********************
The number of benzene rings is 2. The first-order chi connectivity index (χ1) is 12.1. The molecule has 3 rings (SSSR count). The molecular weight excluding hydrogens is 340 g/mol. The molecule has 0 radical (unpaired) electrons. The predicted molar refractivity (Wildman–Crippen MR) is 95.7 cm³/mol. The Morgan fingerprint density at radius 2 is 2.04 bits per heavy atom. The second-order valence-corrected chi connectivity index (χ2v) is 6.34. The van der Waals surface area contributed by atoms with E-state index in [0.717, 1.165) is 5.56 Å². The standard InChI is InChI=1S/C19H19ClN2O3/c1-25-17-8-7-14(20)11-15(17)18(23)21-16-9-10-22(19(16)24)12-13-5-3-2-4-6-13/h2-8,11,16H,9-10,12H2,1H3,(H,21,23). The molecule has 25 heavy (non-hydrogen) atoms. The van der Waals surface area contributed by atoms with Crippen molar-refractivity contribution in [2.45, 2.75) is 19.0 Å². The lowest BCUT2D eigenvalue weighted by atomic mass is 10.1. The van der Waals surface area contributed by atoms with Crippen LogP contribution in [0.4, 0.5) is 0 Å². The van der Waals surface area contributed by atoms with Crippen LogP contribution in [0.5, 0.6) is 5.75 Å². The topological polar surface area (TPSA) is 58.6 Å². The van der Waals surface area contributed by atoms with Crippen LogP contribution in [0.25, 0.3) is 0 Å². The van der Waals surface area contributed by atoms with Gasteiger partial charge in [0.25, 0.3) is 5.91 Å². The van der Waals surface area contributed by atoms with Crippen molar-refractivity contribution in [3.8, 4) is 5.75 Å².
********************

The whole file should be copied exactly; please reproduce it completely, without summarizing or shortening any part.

The number of benzene rings is 2. The first-order chi connectivity index (χ1) is 12.1. The molecule has 3 rings (SSSR count). The molecular weight excluding hydrogens is 340 g/mol. The molecule has 0 radical (unpaired) electrons. The predicted molar refractivity (Wildman–Crippen MR) is 95.7 cm³/mol. The Morgan fingerprint density at radius 2 is 2.04 bits per heavy atom. The second-order valence-corrected chi connectivity index (χ2v) is 6.34. The van der Waals surface area contributed by atoms with E-state index in [0.717, 1.165) is 5.56 Å². The standard InChI is InChI=1S/C19H19ClN2O3/c1-25-17-8-7-14(20)11-15(17)18(23)21-16-9-10-22(19(16)24)12-13-5-3-2-4-6-13/h2-8,11,16H,9-10,12H2,1H3,(H,21,23). The molecule has 25 heavy (non-hydrogen) atoms. The van der Waals surface area contributed by atoms with Crippen molar-refractivity contribution in [2.45, 2.75) is 19.0 Å². The lowest BCUT2D eigenvalue weighted by atomic mass is 10.1. The van der Waals surface area contributed by atoms with Crippen LogP contribution in [0.4, 0.5) is 0 Å². The van der Waals surface area contributed by atoms with Crippen LogP contribution in [0.5, 0.6) is 5.75 Å². The topological polar surface area (TPSA) is 58.6 Å². The van der Waals surface area contributed by atoms with Crippen LogP contribution in [0.25, 0.3) is 0 Å². The van der Waals surface area contributed by atoms with Gasteiger partial charge in [0.25, 0.3) is 5.91 Å². The van der Waals surface area contributed by atoms with Crippen molar-refractivity contribution in [3.8, 4) is 5.75 Å².